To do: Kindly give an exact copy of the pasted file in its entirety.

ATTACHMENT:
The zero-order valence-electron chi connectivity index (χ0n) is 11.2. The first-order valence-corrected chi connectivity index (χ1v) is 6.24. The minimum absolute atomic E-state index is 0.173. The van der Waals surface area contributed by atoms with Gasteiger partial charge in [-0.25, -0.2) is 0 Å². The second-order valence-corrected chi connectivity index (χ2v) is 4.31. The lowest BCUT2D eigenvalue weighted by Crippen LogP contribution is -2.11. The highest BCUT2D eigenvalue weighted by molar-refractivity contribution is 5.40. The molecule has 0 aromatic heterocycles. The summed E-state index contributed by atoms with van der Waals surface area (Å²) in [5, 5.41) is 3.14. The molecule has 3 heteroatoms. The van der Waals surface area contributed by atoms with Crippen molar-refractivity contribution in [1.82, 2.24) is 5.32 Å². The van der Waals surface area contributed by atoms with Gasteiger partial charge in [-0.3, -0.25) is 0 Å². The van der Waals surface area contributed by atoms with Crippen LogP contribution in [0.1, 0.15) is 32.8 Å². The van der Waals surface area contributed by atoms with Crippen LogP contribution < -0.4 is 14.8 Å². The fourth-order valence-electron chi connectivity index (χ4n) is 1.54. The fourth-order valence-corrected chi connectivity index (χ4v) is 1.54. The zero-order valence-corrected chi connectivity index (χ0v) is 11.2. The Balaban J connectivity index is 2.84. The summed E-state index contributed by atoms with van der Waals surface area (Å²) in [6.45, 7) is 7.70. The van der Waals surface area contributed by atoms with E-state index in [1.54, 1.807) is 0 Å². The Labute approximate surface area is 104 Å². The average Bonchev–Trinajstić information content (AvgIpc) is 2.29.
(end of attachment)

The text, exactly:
The zero-order valence-electron chi connectivity index (χ0n) is 11.2. The first-order valence-corrected chi connectivity index (χ1v) is 6.24. The minimum absolute atomic E-state index is 0.173. The van der Waals surface area contributed by atoms with Gasteiger partial charge in [-0.25, -0.2) is 0 Å². The second-order valence-corrected chi connectivity index (χ2v) is 4.31. The lowest BCUT2D eigenvalue weighted by Crippen LogP contribution is -2.11. The highest BCUT2D eigenvalue weighted by molar-refractivity contribution is 5.40. The molecule has 0 aromatic heterocycles. The summed E-state index contributed by atoms with van der Waals surface area (Å²) in [5, 5.41) is 3.14. The molecule has 3 heteroatoms. The van der Waals surface area contributed by atoms with Crippen molar-refractivity contribution in [1.82, 2.24) is 5.32 Å². The van der Waals surface area contributed by atoms with Gasteiger partial charge in [-0.3, -0.25) is 0 Å². The van der Waals surface area contributed by atoms with Crippen LogP contribution in [0.1, 0.15) is 32.8 Å². The van der Waals surface area contributed by atoms with Crippen LogP contribution < -0.4 is 14.8 Å². The fourth-order valence-electron chi connectivity index (χ4n) is 1.54. The fourth-order valence-corrected chi connectivity index (χ4v) is 1.54. The zero-order valence-corrected chi connectivity index (χ0v) is 11.2. The Balaban J connectivity index is 2.84. The summed E-state index contributed by atoms with van der Waals surface area (Å²) in [6.45, 7) is 7.70. The van der Waals surface area contributed by atoms with E-state index in [1.54, 1.807) is 0 Å². The Labute approximate surface area is 104 Å². The average Bonchev–Trinajstić information content (AvgIpc) is 2.29.